What Can I Afford? How to Strategize Before You Buy
Your ideal home price depends on how much of a down payment you have saved and the monthly housing payment which best fits into your budget. Income is the key component in determining what you can afford to pay for a house.
What Can I Afford in a Future Home?
In today’s booming Philly real estate market, homes are available in every size and location, from starter townhouses to move-up colonials to luxury properties. Before the current low interest rates begin to shift higher, you may be considering locking in a larger mortgage and skipping ahead a few steps in your home buying process. Determining an appropriate purchase price is an important first step that will help to focus your home search.
Key Components of the “What Can I Afford?” Equation
Your ideal home price depends on how much of a down payment you have saved and the monthly housing payment which fits into your budget. Income is the primary input used to determine what you can afford to pay for a house. Remember, income includes all sources of cash inflow, including your base salary, tips, bonuses, overtime, commissions, or payments from a second job.
The real estate industry uses the front-end ratio, which allocates 28% of your gross monthly income towards a housing payment. A monthly housing payment includes your mortgage, real estate taxes and home insurance. To calculate the front-end ratio, divide your income by twelve to determine a monthly amount. As an example, if all of your income sources total $100,000 annually, then your monthly gross income, before income taxes, would be $8,333 and your affordable housing payment would be 28% of that figure, or about $2,333.
The front-end ratio, while a good starting point, does not take certain extenuating factors into account. A better determination of an affordable housing payment would be what is known as the back-end ratio. This calculation estimates your housing payment as 36% of your net income, (gross income minus taxes), less monthly debt, such as car payments, student loans and credit card bills. It’s a good idea to review the last few months of your checkbook to ensure you include all debt obligations, and then add a cushion for unexpected expenditures such as emergency repairs (and possibly a spontaneous trip to the Philadelphia Premium Outlets).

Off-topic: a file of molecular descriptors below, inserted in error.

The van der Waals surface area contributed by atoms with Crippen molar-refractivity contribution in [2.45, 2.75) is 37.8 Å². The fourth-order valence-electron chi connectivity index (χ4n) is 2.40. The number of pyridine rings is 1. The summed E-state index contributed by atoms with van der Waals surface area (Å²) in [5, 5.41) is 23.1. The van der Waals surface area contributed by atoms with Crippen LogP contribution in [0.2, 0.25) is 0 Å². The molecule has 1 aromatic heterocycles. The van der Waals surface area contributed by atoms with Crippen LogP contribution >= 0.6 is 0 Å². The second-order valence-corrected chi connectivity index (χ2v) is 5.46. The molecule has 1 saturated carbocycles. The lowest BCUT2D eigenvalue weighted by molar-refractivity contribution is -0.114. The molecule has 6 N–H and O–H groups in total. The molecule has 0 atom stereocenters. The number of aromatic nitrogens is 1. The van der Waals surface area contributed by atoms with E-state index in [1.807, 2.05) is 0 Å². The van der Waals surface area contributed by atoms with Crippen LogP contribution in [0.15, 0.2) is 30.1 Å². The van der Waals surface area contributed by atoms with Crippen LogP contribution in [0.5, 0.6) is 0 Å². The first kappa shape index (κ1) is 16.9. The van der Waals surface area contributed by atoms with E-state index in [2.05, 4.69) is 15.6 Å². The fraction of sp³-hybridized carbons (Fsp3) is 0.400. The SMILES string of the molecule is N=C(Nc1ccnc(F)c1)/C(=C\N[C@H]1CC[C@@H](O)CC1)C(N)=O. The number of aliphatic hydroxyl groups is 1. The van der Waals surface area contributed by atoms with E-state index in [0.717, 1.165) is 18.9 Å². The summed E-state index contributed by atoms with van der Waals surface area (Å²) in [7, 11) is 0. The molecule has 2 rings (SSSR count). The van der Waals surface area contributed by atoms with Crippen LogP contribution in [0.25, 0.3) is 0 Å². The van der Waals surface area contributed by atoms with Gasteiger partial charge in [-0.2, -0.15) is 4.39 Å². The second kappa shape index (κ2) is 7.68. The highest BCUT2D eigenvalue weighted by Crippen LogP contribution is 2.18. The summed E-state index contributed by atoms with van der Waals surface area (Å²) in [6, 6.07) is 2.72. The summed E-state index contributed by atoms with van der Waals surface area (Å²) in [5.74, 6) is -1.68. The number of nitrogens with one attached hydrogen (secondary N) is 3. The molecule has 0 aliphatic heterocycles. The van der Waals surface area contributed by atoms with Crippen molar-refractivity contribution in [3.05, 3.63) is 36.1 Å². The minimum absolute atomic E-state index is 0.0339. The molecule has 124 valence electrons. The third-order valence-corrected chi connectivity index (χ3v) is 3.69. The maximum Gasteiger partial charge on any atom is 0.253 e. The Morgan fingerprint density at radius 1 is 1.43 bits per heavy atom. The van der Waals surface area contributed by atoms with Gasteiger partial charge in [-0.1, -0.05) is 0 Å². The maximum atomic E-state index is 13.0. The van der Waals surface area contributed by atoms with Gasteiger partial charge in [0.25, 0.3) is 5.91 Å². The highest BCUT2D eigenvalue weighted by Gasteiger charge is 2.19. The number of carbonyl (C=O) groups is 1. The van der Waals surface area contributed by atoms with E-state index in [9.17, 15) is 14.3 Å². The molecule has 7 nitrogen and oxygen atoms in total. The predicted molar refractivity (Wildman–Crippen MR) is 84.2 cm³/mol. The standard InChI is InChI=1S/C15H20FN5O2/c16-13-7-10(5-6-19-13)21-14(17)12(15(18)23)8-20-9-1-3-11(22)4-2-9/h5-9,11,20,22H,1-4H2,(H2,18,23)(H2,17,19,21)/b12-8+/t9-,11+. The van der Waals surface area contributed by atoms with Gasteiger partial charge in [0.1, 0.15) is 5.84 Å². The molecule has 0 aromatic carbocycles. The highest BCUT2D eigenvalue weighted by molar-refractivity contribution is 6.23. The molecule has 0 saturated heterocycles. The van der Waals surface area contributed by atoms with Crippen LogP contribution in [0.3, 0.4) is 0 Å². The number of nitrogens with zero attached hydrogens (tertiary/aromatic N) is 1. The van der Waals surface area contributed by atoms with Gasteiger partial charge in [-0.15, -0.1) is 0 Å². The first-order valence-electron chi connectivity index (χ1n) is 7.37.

Note how the back-end ratio results vary: Several home buyers, all with same $100,000 in gross income used in the original example, will calculate the same front-end housing payment, but household expenses will change their back-end results. One individual may prefer living in the city of Philadelphia, where the wage tax is 3.9%, versus 1.0% in most suburbs. Another may have student loan obligations or a new car. These slight differences are incorporated into the back-end ratio, with varying results.
For illustrative purposes, include a $500 student loan payment, $500 car payment, $200 credit card payment, and another $200 for miscellaneous expenses in the back end ratio. Assuming 30% of gross income goes towards taxes, net income would be $3,666.10. Thirty-six percent of that amount comes to $1,596, significantly less than the front-end amount of $2,333.
How much risk do you feel comfortable assuming? Based on your earnings stability or your job security, you may not want to allocate 28% of your gross income towards a housing payment. The term of a mortgage loan is also a factor. To avoid locking yourself into thirty years of payments, you may trade a higher monthly cost now for a shorter payback period. Some home buyers limit vacations and new cars in order to buy a larger home in a desirable neighborhood. The purchase of a home is one of the most significant expenditures in your life, so take the time to make sure it is the all-around best decision for you.